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Discussion Starter · #1 ·
I was in a antique shop today, and found a Marlin 89C. Semi-auto, walnut stock with bulls eye, small removable magazine (4-5rds). Looks like an old gun to me. I've never heard of a 89C, the price tag said he was asking $210.00 for it.

I'm guessing $210.00 was too much, but I know nothing about the 89C.

Help...
 

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The clip fed model 89 is a sister to the tube fed Model 88. Here's a thread with plenty of info and takedown hints on the Model 88, much of which is applicable to the 89...

http://www.marlinowners.com/forums/index.php/topic,61532.0.html

And a vintage add you may find interesting...

http://www.marlinowners.com/forums/index.php/topic,61532.0.html

Although I've seen asking prices on Model 88s and 89s as high as $300 to $350, I can't say I've ever seen either one sell for more than $150 or so. If it appeals to you...there's no harm in offering him less. I doubt he's had folks standing in line to buy it. Pity, really...they're a fascinating rifle...man-sized and all steel and walnut...and every report I been privy to has touted their accuracy. Mine has been no exception...



Roe
 

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Discussion Starter · #3 ·
Much thanks for all the info Barenjager! Your 88 with the Weaver scope is beautiful! I think I may go look at it again, I know it's been there all winter. I noticed there was rust on the barrel, looks like he just rubbed an oiled rag over it. I think 0000 steel wool and WD40 would do wonders for it. Stock doesn't look too bad, light patina of use, if I remember correctly.

Thanks ever so much for posting the ad's and break down diagrams! If I do purchase the 89, I'll know who to thank for sharing the info!
 

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That 88 is the best looking gun- I mean it!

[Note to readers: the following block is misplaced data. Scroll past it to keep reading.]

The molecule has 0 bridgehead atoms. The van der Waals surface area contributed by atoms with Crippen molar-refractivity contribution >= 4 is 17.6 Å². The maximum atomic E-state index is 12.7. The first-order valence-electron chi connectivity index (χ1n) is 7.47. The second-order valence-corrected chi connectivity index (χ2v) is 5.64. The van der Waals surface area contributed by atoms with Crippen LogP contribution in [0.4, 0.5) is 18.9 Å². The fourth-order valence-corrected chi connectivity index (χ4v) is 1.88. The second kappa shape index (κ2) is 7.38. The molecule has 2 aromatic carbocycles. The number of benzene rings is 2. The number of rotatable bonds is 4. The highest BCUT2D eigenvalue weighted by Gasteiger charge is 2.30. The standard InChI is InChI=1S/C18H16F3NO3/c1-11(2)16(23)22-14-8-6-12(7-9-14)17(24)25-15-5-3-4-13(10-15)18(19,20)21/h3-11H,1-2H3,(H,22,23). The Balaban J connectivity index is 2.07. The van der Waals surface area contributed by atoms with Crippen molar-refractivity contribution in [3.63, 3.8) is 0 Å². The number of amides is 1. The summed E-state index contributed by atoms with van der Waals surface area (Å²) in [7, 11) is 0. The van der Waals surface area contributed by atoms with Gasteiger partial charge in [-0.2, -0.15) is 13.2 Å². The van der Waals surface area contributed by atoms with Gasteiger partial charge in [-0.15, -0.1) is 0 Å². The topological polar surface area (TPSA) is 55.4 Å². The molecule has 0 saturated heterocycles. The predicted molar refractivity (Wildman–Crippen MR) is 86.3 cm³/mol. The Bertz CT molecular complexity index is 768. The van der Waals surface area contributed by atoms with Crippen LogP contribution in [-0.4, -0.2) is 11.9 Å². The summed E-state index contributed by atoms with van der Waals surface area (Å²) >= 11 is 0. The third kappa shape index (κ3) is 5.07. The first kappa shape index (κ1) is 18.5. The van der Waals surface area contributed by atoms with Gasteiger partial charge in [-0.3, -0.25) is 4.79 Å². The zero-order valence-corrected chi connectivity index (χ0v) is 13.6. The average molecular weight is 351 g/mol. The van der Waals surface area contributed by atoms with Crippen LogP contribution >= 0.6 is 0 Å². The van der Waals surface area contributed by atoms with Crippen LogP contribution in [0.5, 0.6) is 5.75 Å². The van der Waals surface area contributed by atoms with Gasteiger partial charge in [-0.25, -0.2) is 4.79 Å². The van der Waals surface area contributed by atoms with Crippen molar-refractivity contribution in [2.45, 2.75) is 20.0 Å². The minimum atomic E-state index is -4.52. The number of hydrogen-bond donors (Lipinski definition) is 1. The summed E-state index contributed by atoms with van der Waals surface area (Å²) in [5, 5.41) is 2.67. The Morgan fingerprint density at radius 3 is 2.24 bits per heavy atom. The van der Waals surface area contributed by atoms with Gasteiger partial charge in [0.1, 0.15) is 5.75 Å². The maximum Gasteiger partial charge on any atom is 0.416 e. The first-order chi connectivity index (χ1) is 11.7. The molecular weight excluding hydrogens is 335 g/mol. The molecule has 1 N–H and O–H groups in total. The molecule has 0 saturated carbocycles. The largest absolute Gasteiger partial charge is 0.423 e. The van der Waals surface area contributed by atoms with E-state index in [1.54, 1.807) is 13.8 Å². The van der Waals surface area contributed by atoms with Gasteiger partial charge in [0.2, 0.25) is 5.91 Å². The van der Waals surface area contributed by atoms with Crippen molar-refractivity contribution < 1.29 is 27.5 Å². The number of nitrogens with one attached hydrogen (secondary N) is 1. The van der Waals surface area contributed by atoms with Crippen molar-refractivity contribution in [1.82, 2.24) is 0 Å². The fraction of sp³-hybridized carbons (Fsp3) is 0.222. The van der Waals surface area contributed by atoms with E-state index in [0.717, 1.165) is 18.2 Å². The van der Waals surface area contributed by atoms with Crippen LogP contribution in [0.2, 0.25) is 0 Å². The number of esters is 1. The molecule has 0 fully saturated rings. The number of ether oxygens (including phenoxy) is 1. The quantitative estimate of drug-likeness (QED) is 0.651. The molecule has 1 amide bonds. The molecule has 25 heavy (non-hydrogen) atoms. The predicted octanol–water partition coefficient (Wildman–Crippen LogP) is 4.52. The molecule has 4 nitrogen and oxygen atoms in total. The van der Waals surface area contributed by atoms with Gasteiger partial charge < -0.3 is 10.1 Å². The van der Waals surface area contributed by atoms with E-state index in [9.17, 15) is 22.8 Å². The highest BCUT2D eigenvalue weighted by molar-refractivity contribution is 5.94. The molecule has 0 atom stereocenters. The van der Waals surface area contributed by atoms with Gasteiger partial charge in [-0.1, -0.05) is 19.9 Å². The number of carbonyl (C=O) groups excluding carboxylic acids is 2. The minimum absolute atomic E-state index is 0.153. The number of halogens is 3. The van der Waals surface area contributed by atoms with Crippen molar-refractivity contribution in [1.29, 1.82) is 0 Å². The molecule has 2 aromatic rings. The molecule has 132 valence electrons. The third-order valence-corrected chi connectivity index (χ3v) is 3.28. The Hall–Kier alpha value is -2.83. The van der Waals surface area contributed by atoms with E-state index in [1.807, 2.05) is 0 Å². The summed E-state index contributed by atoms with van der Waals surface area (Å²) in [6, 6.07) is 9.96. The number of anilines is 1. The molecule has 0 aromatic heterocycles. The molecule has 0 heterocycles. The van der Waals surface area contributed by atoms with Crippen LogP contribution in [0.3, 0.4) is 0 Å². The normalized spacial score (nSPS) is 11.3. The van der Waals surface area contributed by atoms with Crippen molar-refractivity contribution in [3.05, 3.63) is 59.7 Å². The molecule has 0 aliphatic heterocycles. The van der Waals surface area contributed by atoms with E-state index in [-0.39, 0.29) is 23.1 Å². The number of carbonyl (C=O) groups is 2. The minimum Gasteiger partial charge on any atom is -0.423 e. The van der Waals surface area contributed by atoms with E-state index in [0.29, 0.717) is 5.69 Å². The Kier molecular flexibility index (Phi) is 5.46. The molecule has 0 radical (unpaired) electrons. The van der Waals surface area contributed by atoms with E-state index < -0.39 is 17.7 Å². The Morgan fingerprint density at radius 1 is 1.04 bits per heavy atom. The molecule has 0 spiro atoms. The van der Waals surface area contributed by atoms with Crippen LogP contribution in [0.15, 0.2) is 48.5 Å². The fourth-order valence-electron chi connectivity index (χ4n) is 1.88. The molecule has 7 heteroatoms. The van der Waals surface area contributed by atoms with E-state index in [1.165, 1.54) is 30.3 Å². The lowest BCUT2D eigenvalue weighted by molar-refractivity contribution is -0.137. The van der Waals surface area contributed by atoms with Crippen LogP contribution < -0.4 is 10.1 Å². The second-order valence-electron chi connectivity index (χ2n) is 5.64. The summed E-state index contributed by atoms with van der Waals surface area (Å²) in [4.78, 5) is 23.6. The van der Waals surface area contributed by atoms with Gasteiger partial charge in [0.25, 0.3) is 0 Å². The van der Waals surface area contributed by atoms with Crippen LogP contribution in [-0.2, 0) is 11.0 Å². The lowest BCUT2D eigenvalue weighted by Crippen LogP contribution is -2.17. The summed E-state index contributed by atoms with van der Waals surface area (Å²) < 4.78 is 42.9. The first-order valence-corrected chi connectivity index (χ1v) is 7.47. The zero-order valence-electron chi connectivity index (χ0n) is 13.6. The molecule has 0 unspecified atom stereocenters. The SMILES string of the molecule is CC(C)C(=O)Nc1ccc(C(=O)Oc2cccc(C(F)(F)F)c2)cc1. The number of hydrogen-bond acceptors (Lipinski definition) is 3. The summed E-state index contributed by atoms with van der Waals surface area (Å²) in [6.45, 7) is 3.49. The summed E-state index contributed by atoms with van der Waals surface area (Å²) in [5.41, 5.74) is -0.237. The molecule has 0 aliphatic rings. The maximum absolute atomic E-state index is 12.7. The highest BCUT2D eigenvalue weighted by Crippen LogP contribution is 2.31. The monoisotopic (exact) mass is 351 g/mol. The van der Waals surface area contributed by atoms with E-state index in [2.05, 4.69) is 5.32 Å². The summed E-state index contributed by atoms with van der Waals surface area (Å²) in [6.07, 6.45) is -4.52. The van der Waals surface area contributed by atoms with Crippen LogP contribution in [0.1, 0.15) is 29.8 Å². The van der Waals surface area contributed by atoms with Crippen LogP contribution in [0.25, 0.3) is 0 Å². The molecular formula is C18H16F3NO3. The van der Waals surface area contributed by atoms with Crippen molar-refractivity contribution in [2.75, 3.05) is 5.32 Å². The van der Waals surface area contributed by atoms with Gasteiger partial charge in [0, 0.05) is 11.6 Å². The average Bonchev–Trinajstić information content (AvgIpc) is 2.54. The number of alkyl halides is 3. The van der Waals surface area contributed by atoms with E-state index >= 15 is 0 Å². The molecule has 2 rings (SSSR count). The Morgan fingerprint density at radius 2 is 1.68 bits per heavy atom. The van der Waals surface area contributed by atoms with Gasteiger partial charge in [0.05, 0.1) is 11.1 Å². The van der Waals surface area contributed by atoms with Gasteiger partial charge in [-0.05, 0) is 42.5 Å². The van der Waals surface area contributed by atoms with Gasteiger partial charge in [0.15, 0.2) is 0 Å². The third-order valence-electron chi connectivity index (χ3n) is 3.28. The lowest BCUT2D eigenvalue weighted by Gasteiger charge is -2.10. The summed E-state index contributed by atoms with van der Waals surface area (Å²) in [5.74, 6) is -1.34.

As for the clean up and restoration work for the 89C-

For the metal- I recommend you start with strong rubbing alcohol- 98% if you can find it. Use that to clean off any grease, solvents, cleaners- residue that might be left on it. Then I would kroil it with steel wool until it looks like its free of rust and dirt. Then alcohol again- get it clean. Then you can re-blue, touch up blue- whatever.

As for the wood- I always start with Murphy's oil soap. A good wash and rinse and then evaluate what you have. From there you may want to strip and refinish- or just touch up with a matching stain or oil finish.

The 88's and 89's are great guns. I always have my eye out for an 88DL.... someday.

M
 

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Discussion Starter · #6 ·
I decided to go ahead and buy it, it was still there (at the antique shop), and I wanted it. So I asked the shopkeeper to call the seller and see if he would accept $150.00 for it. Remember he was asking $210.00. We went back and forth and settled on $170.00. It's a bit rough, but I think it will clean up to a fairly presentable rifle. Not too long ago I won an 4x El Paso Texas Weaver, in very
good condition. Also, the rifle came with what looks like a 15rd Magazine. I'm not familiar with that magazine. Sorry about the pics, having a bad camera day today I guess.











I could have sworn I down-sized those pics before I posted them, see what I mean about "having a bad camera day"? PhotoBucket says they are 640x480 but they don't look it to me.
 

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Congrats Audie! Great gun. Its in pretty good condition overall and it should clean up and look even better. If you go ahead and do some restoration work on it you will have a real beauty.